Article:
The Spanish government, via its Basque Autonomous Community representative Javier de Andres, has desisted from its attempt to fine ARGIA journalist Axier Lopez. As a result of the magazine's appeal against the fine, a trial was to be held in Gasteiz on March 13th. Without having to go to trial, ARGIA is free from having to pay a fine for its journalism.
On March 3rd 2016, ARGIA was fined for reporting on a street operation carried out by the Spanish police. In the year since, the Spanish government has defended its explanations for punishing and fining ARGIA. Conservative party PP, completely alone in political terms, has been opposed by many stakeholders: all journalist associations in the Basque Country and in the Spanish State, many international defenders of freedom of expression and the free press, and the Spanish Ombudsman, amongst others.
They wanted to punish ARGIA because of this Tweet:
— Axier Lopez (@axierL) 2016(e)ko martxoak 3
Just a few days before the trial, the Spanish government has decided to relinquish its claims, claiming that there is some difficulty with the form of the fine. The government has now claimed, when the case was about to reach court, that the fine had not be properly administered one year ago. In spite of saying the exact opposite then, the Spanish government has chosen to relinquish the fine rather than see its Gag Law in the courts. Claiming that there were problems of form with Article 36.23 of the Gag Law and the right to record the police, they have refused to offer further explanations.
This was the first instance of the Gag Law's Article 36.23 being used in the Spanish state against a journalist. And the first victory against it as well.
36.23 is one of the Gag Law's most fiercely opposed articles. This article makes it possible to impose fines of between 601 and 30.000 euros for broadcasting police agents' photographs, or personal or professional data, whenever "the agents' or their relatives' security is put at risk".
It is in the police's power to judge the "appropriateness" of those photos or data, with no independent judges or other entities taking part in the decision. The police becomes the judge and jury. Most civil and political rights groups and journalist associations have protested that the Article infringes the right to provide information about civil servants' work.
The victory achieved in this case will be an important precedent in corroborating that recording the police's work is a civil and press right. ARGIA, too, has proclaimed this, and the most recent example of this is the "Recording the Police is not a Crime" series of reports, which Ahotsa, Topatu, Ekinklik and Hala Bedi local media have drawn up in collaboration with the Eleak/Libre movement.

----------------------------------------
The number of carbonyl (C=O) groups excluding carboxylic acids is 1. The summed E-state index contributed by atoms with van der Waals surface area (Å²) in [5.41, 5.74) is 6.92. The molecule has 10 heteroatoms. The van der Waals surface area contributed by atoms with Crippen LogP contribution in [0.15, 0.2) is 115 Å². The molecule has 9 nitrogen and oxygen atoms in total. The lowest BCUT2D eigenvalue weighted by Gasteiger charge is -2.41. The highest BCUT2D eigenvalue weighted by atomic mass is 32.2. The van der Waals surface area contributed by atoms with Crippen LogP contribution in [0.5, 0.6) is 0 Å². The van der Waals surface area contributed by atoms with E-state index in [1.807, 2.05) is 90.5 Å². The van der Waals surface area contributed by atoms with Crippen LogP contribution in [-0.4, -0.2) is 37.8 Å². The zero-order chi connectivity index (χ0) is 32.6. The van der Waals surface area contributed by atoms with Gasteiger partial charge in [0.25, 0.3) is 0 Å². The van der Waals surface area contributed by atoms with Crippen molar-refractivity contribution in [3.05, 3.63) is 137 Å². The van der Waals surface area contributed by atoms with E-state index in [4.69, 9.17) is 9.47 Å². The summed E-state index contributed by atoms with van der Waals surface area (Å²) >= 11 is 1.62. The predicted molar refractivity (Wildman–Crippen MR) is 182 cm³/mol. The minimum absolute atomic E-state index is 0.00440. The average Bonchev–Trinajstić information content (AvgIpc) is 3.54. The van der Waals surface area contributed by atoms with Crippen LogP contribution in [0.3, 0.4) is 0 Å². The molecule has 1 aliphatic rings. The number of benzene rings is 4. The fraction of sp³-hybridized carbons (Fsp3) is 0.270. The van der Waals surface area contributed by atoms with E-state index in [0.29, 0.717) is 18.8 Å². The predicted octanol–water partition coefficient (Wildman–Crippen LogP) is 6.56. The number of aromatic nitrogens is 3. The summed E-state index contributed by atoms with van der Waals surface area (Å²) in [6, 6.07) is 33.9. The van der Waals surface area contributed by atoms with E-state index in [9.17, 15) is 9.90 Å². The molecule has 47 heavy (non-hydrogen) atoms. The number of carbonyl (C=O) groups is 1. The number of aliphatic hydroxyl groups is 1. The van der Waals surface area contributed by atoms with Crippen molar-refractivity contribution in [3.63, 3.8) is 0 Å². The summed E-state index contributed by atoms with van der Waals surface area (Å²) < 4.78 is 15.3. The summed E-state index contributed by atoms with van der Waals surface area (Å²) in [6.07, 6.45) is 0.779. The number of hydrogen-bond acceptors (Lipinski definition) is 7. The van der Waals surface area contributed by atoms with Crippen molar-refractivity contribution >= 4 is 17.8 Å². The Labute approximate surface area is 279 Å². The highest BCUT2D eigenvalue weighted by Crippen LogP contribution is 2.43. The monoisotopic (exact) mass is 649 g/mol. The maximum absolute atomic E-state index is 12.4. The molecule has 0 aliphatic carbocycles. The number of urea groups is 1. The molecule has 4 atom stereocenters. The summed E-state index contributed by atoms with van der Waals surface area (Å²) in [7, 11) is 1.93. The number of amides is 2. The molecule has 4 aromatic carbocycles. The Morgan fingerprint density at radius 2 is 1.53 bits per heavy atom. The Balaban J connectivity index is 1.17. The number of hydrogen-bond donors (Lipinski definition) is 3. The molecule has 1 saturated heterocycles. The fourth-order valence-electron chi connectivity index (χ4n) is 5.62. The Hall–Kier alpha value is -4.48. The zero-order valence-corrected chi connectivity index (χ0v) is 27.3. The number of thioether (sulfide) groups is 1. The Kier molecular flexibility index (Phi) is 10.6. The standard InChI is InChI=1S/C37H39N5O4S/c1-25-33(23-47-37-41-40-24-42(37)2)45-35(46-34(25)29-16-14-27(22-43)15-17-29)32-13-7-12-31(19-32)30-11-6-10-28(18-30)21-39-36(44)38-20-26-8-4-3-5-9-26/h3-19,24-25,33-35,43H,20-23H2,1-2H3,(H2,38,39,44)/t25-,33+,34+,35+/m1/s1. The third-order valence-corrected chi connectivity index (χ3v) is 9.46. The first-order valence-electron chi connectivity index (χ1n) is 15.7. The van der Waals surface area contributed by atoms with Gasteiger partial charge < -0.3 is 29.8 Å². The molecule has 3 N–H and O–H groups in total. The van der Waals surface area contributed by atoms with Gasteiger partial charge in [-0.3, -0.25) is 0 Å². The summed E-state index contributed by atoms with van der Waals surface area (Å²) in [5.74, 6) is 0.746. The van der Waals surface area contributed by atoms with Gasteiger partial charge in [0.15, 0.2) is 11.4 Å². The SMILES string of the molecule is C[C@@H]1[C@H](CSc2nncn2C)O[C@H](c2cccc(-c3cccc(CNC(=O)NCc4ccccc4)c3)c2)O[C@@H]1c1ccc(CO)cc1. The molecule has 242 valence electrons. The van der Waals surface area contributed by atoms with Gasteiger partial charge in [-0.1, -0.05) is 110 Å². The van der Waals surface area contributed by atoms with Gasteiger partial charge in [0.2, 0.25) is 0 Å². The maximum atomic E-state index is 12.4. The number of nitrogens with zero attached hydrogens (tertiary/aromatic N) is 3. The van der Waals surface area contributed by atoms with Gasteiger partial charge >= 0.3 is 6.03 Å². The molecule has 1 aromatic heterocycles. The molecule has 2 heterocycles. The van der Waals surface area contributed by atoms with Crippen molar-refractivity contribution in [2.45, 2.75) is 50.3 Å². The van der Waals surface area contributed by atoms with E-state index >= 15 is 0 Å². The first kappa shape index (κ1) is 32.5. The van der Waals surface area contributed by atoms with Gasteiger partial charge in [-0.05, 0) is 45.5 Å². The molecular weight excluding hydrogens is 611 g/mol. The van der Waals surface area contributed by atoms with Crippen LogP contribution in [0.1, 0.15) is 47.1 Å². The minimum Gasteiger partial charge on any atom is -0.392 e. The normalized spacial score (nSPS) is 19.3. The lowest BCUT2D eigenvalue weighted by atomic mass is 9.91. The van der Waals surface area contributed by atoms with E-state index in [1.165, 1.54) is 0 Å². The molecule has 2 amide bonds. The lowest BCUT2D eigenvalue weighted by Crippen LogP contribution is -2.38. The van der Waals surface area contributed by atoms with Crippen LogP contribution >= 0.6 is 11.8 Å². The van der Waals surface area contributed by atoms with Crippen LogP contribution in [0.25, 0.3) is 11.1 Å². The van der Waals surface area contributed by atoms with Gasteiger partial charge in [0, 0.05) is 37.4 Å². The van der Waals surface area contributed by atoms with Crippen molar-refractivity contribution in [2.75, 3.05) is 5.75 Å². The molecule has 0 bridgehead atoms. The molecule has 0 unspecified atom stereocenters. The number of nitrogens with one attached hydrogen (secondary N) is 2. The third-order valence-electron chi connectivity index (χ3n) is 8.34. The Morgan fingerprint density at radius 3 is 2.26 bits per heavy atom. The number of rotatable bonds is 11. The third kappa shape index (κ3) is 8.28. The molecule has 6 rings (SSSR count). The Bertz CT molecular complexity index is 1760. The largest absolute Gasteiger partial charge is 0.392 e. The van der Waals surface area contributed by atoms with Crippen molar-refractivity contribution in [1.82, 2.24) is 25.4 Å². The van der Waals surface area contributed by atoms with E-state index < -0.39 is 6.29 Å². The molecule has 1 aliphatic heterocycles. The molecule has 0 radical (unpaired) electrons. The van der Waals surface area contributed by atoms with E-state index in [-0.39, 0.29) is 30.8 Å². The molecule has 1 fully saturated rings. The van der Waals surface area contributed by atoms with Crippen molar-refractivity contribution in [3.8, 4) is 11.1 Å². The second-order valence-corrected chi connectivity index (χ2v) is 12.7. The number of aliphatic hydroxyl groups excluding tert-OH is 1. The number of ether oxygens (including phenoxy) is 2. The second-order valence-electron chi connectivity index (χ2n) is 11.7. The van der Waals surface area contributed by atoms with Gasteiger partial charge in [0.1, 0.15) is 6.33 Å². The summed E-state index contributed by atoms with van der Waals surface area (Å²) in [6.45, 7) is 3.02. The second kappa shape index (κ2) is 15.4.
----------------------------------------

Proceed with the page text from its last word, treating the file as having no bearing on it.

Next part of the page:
The European Court of Human Rights has condemned the Spanish State for torturing Igor Portu and Mattin Sarasola. The judges decided that Spain had contravened the 3rd clause of the European Convention. The Spanish State has to pay the two men 30,000 and 20,000 Euros, respectively, "for moral damages".
Andoain Town Council (Gipuzkoa, Basque Country) has signed an agreement with Fiare. Socially excluded citizens, and those in danger of being so, will be able to ask for loans from the ethical bank without the guarantees required by traditional banks.
The Basque feminist movement gave the details of the strike which it has called for 8th March at Donostia's Tabakalera International Contemporary Art Centre.
On 13th May, 2017 at Usurbil station (Gipuzkoa, Basque Country) Donostian Martin Goitiandia, who was protesting against the Spanish Gag Law, was seriously injured by a train. Now the Basque police have taken him, along with the person who waited with him for the ambulance to arrive, to court. The trial will be held on 5th March in Donostia.
"We are announcing the biggest demonstration ever to be held in the Basque Country" was how last week's message began. The organisers of Gure Esku Dago presented the project in front of the Donostia Eureka! science museum. They want to link the Basque cities of Donostia, Bilbao and Gasteiz on 10th June, 2018, and they will need at least 100,000 people to do so.
Susana Uribetxeberria, Basque prisoner Xabier Ugarte Villar's wife, had an accident on 27th January. It happened at dusk after she had visited her husband in prison, and while fortunately she was not hurt, this was the first accident in 2018 caused by the dispersion policy for prisoners.
Jesus Mari Txurruka was to make his declaration at Bergara municipal court in Gipuzkoa last Saturday, the 20th of January. His grandfather's brother died in a Hamburg concentration camp in 1945; Franco's forces had killed his great-grandmother in cold blood nine years earlier at her farmstead at Elgeta in the Basque Country. But Jesus Mari is not going to make any such declaration. And nor are the other 13 victims' relatives who should have done so in January.
The murders which took place in the Otxarkoaga district of Bilbao on the 18th of January have started a debate. Karlos Renedo, a member of Otxarkoaga local association, does not agree with the point of view expressed in much of the media and by many individuals.
On 28th of April, it will be 30 years since the first kick: the kick to the door of the bishop’s medieval garage that nobody imagined would start such a long journey. Meetings, symbolic occupations, speeches, interventions in council meeting were the actions that carved out a path for the Gaztetxe and for squatting Gasteiz.
Artze was an important figure in the renaissance of Basque culture from the 1960's onwards, along with other members of the avant-garde Ez Dok Amairu movement, set up in the last years of the Spanish dictatorship. Born at Usurbil, Gipuzkoa, in 1939, he died at home on the 12th of January after an illness.